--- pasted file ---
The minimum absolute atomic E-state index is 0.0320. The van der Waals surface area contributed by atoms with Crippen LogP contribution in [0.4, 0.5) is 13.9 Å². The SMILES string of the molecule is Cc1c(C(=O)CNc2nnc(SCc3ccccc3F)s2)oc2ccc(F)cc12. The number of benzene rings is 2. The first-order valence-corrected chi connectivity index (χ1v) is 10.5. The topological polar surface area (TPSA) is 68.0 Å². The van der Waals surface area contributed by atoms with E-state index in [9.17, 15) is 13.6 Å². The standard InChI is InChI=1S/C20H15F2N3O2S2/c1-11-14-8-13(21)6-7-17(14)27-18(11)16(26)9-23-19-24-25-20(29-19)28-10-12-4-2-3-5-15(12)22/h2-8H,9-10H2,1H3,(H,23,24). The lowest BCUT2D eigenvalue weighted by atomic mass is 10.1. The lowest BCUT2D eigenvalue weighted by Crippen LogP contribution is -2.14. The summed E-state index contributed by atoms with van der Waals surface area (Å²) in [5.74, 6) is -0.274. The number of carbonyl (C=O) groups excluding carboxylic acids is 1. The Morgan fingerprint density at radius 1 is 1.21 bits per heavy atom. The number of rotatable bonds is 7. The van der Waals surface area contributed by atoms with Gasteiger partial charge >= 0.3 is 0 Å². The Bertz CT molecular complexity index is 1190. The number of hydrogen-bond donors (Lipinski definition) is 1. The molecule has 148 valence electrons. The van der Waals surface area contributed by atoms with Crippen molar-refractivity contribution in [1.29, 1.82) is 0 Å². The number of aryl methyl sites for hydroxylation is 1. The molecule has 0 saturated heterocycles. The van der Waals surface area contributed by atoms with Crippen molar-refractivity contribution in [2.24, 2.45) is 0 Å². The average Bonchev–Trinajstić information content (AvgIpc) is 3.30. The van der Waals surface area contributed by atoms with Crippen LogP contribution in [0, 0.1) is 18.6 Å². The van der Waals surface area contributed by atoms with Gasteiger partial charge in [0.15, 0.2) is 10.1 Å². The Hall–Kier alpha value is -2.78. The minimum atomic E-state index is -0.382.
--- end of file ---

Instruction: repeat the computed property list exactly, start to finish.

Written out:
The minimum absolute atomic E-state index is 0.0320. The van der Waals surface area contributed by atoms with Crippen LogP contribution in [0.4, 0.5) is 13.9 Å². The SMILES string of the molecule is Cc1c(C(=O)CNc2nnc(SCc3ccccc3F)s2)oc2ccc(F)cc12. The number of benzene rings is 2. The first-order valence-corrected chi connectivity index (χ1v) is 10.5. The topological polar surface area (TPSA) is 68.0 Å². The van der Waals surface area contributed by atoms with E-state index in [9.17, 15) is 13.6 Å². The standard InChI is InChI=1S/C20H15F2N3O2S2/c1-11-14-8-13(21)6-7-17(14)27-18(11)16(26)9-23-19-24-25-20(29-19)28-10-12-4-2-3-5-15(12)22/h2-8H,9-10H2,1H3,(H,23,24). The lowest BCUT2D eigenvalue weighted by atomic mass is 10.1. The lowest BCUT2D eigenvalue weighted by Crippen LogP contribution is -2.14. The summed E-state index contributed by atoms with van der Waals surface area (Å²) in [5.74, 6) is -0.274. The number of carbonyl (C=O) groups excluding carboxylic acids is 1. The Morgan fingerprint density at radius 1 is 1.21 bits per heavy atom. The number of rotatable bonds is 7. The van der Waals surface area contributed by atoms with Gasteiger partial charge >= 0.3 is 0 Å². The Bertz CT molecular complexity index is 1190. The number of hydrogen-bond donors (Lipinski definition) is 1. The molecule has 148 valence electrons. The van der Waals surface area contributed by atoms with Crippen molar-refractivity contribution in [1.29, 1.82) is 0 Å². The number of aryl methyl sites for hydroxylation is 1. The molecule has 0 saturated heterocycles. The van der Waals surface area contributed by atoms with Crippen molar-refractivity contribution in [2.24, 2.45) is 0 Å². The average Bonchev–Trinajstić information content (AvgIpc) is 3.30. The van der Waals surface area contributed by atoms with Crippen LogP contribution in [0, 0.1) is 18.6 Å². The van der Waals surface area contributed by atoms with Gasteiger partial charge in [0.15, 0.2) is 10.1 Å². The Hall–Kier alpha value is -2.78. The minimum atomic E-state index is -0.382.